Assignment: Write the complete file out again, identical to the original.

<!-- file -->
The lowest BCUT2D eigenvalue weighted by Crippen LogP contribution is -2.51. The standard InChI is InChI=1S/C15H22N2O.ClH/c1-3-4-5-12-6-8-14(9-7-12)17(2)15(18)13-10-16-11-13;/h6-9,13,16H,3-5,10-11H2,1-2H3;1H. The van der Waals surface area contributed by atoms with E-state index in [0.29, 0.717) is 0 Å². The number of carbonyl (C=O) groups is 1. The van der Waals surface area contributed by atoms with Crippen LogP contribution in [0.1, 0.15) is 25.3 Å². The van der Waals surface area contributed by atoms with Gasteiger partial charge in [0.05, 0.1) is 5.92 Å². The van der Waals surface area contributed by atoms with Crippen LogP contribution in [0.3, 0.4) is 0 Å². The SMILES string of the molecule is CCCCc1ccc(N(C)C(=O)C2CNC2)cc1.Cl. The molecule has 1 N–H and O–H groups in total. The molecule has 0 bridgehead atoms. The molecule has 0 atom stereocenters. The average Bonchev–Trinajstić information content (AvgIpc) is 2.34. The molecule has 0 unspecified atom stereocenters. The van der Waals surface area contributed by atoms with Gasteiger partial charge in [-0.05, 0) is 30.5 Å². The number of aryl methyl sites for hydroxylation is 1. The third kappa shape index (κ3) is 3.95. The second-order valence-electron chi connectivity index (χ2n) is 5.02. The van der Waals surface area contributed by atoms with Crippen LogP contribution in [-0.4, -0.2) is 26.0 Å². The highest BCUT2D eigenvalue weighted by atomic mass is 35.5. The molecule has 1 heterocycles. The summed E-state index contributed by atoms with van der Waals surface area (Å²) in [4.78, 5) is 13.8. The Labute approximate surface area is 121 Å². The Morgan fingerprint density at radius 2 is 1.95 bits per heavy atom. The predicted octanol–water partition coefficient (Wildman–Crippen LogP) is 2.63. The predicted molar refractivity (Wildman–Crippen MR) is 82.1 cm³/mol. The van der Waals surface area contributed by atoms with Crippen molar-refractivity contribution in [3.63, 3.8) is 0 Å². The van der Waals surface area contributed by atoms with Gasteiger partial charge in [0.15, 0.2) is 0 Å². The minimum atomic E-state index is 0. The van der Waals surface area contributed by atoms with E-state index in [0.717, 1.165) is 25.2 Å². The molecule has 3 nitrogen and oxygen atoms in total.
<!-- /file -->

The lowest BCUT2D eigenvalue weighted by Crippen LogP contribution is -2.51. The standard InChI is InChI=1S/C15H22N2O.ClH/c1-3-4-5-12-6-8-14(9-7-12)17(2)15(18)13-10-16-11-13;/h6-9,13,16H,3-5,10-11H2,1-2H3;1H. The van der Waals surface area contributed by atoms with E-state index in [0.29, 0.717) is 0 Å². The number of carbonyl (C=O) groups is 1. The van der Waals surface area contributed by atoms with Crippen LogP contribution in [0.1, 0.15) is 25.3 Å². The van der Waals surface area contributed by atoms with Gasteiger partial charge in [0.05, 0.1) is 5.92 Å². The van der Waals surface area contributed by atoms with Crippen LogP contribution in [0.3, 0.4) is 0 Å². The SMILES string of the molecule is CCCCc1ccc(N(C)C(=O)C2CNC2)cc1.Cl. The molecule has 1 N–H and O–H groups in total. The molecule has 0 bridgehead atoms. The molecule has 0 atom stereocenters. The average Bonchev–Trinajstić information content (AvgIpc) is 2.34. The molecule has 0 unspecified atom stereocenters. The van der Waals surface area contributed by atoms with Gasteiger partial charge in [-0.05, 0) is 30.5 Å². The number of aryl methyl sites for hydroxylation is 1. The third kappa shape index (κ3) is 3.95. The second-order valence-electron chi connectivity index (χ2n) is 5.02. The van der Waals surface area contributed by atoms with Crippen LogP contribution in [-0.4, -0.2) is 26.0 Å². The highest BCUT2D eigenvalue weighted by atomic mass is 35.5. The molecule has 1 heterocycles. The summed E-state index contributed by atoms with van der Waals surface area (Å²) in [4.78, 5) is 13.8. The Labute approximate surface area is 121 Å². The Morgan fingerprint density at radius 2 is 1.95 bits per heavy atom. The predicted octanol–water partition coefficient (Wildman–Crippen LogP) is 2.63. The predicted molar refractivity (Wildman–Crippen MR) is 82.1 cm³/mol. The van der Waals surface area contributed by atoms with Crippen molar-refractivity contribution in [3.63, 3.8) is 0 Å². The van der Waals surface area contributed by atoms with Gasteiger partial charge in [0.15, 0.2) is 0 Å². The minimum atomic E-state index is 0. The van der Waals surface area contributed by atoms with E-state index in [0.717, 1.165) is 25.2 Å². The molecule has 3 nitrogen and oxygen atoms in total.